One of my most favorite quotes!
It’s been a long standing family tradition to go see a movie of my choice around my birthday. Thankfully there is usually something out that I’m very interested in seeing about mid-May.
This year it was Age of Ultron directed by none other than Joss Whedon who is one of my all-time favorite story tellers. I tried to keep my expectations low, but who am I kidding? This is the man who created Firefly, Buffy the Vampire Slayer, Angel and so many more shows. This is the man I would pick to direct anything I’ve written because he always has the right mix of heart, snark, cheese, and greatness. And, he’s not afraid to kill of characters you love.
But we, me and my husband, aren’t comic book people. Neither of us grew up reading them and we aren’t real fans of the movies. There have been a few that were fun—looking at you Guardians of the Galaxy—but overall neither of us like the Ironman movies, or the Thor movies, or the Captain America movies all that much.
So, what did we think, my man and I? We loved it. We loved it. We loved it. I should, at this point in time, tell you that there are some major spoilers here, so be warned.
First, the movie was fun. It had an excellent balance between character building and action. It had just the right amount of down time and just the right amount of butt-kicking. I was impressed with the growth of each of the Avengers. Whedon didn’t leave them where they were at the end of the last Avengers movie. He took the time to grow each of them. He gave them depth. He wasn’t afraid to showcase how easy it would be for Stark to be a bad guy, how lost Captain America is at times, and how broken Bruce Banner is. He took all these different characters in stride and made sure everyone developed into something richer and deeper.
Second, there have been some raging online by the feminist about the women in this movie. (Lol. Classic case of biting the hand that feeds you. FYI Joss Whedon is generally applauded by feminist for his strong female characters.) After watching the movie, I know why. Joss’ gift with female characters is to make them strong without losing their femininity and staying to true to the female psyche. He never tries to make women men. He always has a good balance of men and women. He always lets them both be strong and weak in different ways which complement each other. I have always loved how he handles women.
This movie is no different. Black Widow is her normal amazing assassin self and yet we get to see such a gentle side of her when she’s helping the Hulk. This mighty warrior woman is beautiful because she is the Hulk’s perfect helper. She doesn’t just tramp around hating on men—though she has some really great lines about picking up after the boys. She is the only one able to calm the Hulk down and she doesn’t belittle that gift or see it as beneath her to be his helper in that way.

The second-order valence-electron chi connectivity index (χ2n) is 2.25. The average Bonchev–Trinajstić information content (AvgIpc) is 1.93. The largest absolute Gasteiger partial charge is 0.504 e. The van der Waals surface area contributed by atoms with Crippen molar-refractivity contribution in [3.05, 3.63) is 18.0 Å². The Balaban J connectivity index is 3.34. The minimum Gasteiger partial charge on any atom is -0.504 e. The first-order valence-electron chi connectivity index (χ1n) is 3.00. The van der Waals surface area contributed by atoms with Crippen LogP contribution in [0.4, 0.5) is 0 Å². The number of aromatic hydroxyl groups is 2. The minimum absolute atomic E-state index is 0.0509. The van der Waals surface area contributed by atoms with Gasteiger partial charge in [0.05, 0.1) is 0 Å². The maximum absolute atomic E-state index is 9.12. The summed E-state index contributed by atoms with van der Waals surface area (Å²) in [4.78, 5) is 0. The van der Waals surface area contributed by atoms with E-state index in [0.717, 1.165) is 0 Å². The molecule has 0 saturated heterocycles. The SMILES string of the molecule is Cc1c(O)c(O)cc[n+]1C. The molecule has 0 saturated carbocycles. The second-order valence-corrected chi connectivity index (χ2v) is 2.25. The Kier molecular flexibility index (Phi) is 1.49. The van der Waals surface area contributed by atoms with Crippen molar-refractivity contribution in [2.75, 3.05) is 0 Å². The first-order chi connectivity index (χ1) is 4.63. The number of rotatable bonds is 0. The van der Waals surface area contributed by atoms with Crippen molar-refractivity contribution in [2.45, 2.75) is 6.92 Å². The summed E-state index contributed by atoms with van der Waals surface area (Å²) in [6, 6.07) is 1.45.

The second great female in the movie is (AND PLEASE DON’T READ THIS IF YOU HAVEN’T SEEN THE MOVIE) Hawkeye’s wife. This is a woman who lives out on her own with a husband gone much of the time and in danger raising two kids and expecting a third. If she’s not a strong woman, I don’t know who is. She also gives a subconscious kudos to the amazing wives of men in the military and law enforcement. What I love about her is she doesn’t tell Hawkeye to stop fighting. I hate nothing more than women who tell their men to stop fighting when there’s a war going on. She tells him that they need him and he needs to go. She is what Hawkeye is fighting for, what they’re all fighting for. She is the safe house. Do you know how much strength it takes as a women to be a safe house? Many thanks to Whedon for not forgetting the rest of the women out there who don’t get to be Black Widow, who just get to be a wife and mother. Thank you for honoring that and showing it as amazing.
Third, the movie brought back the idea of super heroes fighting for the everyman. Many of the most recent superhero movies seem to have forgotten the idea of rescuing the little old lady’s cat out of the tree while in the middle of fighting crime. They’ve forgotten the idea of the superheroes being good guys who fight for the little guys. In most of the movies, everyday people were expendable for the sake of bigger effects. My husband said that watching Ultron was the first time he’s seen Superheroes rescue people since the original Superman movies.
Being Joss Whedon, this was done with a wonderful mirroring technic. The end battle is all about rescuing everyone. It’s about the Avengers proving they aren’t monsters by rescuing families, women, and kids even while they’re dealing with the bigger problem of Ultron’s droids. Captain America leads the charge in being unwilling to sacrifice the life of the innocent to save the world. That’s what makes super heroes awesome. They can actually do that. They can save the world and find the lost child, and keep people from falling off bridges. That’s why we love their stories.